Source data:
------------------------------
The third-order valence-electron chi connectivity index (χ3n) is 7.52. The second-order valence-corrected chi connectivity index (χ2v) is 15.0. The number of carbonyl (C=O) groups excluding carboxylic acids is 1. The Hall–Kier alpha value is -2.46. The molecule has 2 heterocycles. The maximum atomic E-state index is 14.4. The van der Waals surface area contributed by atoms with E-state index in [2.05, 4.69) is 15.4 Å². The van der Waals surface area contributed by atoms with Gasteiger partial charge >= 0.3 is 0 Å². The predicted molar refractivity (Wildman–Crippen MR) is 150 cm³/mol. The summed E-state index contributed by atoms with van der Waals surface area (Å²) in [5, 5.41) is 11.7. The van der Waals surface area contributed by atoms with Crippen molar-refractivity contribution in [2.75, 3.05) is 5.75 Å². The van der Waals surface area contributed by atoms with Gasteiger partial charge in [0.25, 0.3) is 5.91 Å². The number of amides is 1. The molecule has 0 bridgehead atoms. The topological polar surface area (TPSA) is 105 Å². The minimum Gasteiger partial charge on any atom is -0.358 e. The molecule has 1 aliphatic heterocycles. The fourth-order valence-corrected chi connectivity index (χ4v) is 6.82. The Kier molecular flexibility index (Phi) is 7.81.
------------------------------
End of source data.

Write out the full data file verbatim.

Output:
The third-order valence-electron chi connectivity index (χ3n) is 7.52. The second-order valence-corrected chi connectivity index (χ2v) is 15.0. The number of carbonyl (C=O) groups excluding carboxylic acids is 1. The Hall–Kier alpha value is -2.46. The molecule has 2 heterocycles. The maximum atomic E-state index is 14.4. The van der Waals surface area contributed by atoms with E-state index in [2.05, 4.69) is 15.4 Å². The van der Waals surface area contributed by atoms with Gasteiger partial charge >= 0.3 is 0 Å². The predicted molar refractivity (Wildman–Crippen MR) is 150 cm³/mol. The summed E-state index contributed by atoms with van der Waals surface area (Å²) in [5, 5.41) is 11.7. The van der Waals surface area contributed by atoms with Crippen molar-refractivity contribution in [2.75, 3.05) is 5.75 Å². The van der Waals surface area contributed by atoms with Gasteiger partial charge in [0.25, 0.3) is 5.91 Å². The number of amides is 1. The molecule has 0 bridgehead atoms. The topological polar surface area (TPSA) is 105 Å². The minimum Gasteiger partial charge on any atom is -0.358 e. The molecule has 1 aliphatic heterocycles. The fourth-order valence-corrected chi connectivity index (χ4v) is 6.82. The Kier molecular flexibility index (Phi) is 7.81.